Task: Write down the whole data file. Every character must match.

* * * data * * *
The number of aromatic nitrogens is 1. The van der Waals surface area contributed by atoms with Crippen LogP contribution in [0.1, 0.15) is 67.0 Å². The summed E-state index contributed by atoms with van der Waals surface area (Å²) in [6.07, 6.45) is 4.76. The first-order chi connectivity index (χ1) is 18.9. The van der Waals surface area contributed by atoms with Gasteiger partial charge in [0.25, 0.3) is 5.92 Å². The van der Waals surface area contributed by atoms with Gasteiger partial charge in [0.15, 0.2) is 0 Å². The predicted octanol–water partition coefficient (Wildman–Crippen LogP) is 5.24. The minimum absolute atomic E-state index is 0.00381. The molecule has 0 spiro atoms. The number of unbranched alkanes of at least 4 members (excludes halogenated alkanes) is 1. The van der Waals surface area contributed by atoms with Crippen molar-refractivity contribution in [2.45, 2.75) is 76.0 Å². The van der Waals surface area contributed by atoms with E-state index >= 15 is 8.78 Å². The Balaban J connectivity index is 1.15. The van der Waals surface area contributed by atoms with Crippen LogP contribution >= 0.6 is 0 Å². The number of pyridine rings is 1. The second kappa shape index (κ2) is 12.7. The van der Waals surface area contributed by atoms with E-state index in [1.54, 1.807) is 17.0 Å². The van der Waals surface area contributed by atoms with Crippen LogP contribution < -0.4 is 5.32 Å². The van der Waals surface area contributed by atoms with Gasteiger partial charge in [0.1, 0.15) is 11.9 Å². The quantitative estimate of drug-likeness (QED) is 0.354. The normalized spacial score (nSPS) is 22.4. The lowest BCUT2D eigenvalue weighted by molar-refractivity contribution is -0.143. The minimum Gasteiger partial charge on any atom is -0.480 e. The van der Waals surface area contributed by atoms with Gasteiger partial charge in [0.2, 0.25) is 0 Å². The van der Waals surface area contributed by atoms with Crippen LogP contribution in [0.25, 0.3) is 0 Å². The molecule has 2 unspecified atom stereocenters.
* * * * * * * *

The number of aromatic nitrogens is 1. The van der Waals surface area contributed by atoms with Crippen LogP contribution in [0.1, 0.15) is 67.0 Å². The summed E-state index contributed by atoms with van der Waals surface area (Å²) in [6.07, 6.45) is 4.76. The first-order chi connectivity index (χ1) is 18.9. The van der Waals surface area contributed by atoms with Gasteiger partial charge in [0.25, 0.3) is 5.92 Å². The van der Waals surface area contributed by atoms with Gasteiger partial charge in [0.15, 0.2) is 0 Å². The predicted octanol–water partition coefficient (Wildman–Crippen LogP) is 5.24. The minimum absolute atomic E-state index is 0.00381. The molecule has 0 spiro atoms. The number of unbranched alkanes of at least 4 members (excludes halogenated alkanes) is 1. The van der Waals surface area contributed by atoms with Crippen molar-refractivity contribution in [2.45, 2.75) is 76.0 Å². The van der Waals surface area contributed by atoms with E-state index >= 15 is 8.78 Å². The Balaban J connectivity index is 1.15. The van der Waals surface area contributed by atoms with Crippen LogP contribution >= 0.6 is 0 Å². The number of pyridine rings is 1. The second kappa shape index (κ2) is 12.7. The van der Waals surface area contributed by atoms with E-state index in [1.54, 1.807) is 17.0 Å². The van der Waals surface area contributed by atoms with Crippen LogP contribution < -0.4 is 5.32 Å². The van der Waals surface area contributed by atoms with Gasteiger partial charge in [0.1, 0.15) is 11.9 Å². The quantitative estimate of drug-likeness (QED) is 0.354. The normalized spacial score (nSPS) is 22.4. The lowest BCUT2D eigenvalue weighted by molar-refractivity contribution is -0.143. The minimum Gasteiger partial charge on any atom is -0.480 e. The van der Waals surface area contributed by atoms with Gasteiger partial charge in [0.2, 0.25) is 0 Å². The van der Waals surface area contributed by atoms with Crippen LogP contribution in [0.25, 0.3) is 0 Å². The molecule has 2 unspecified atom stereocenters.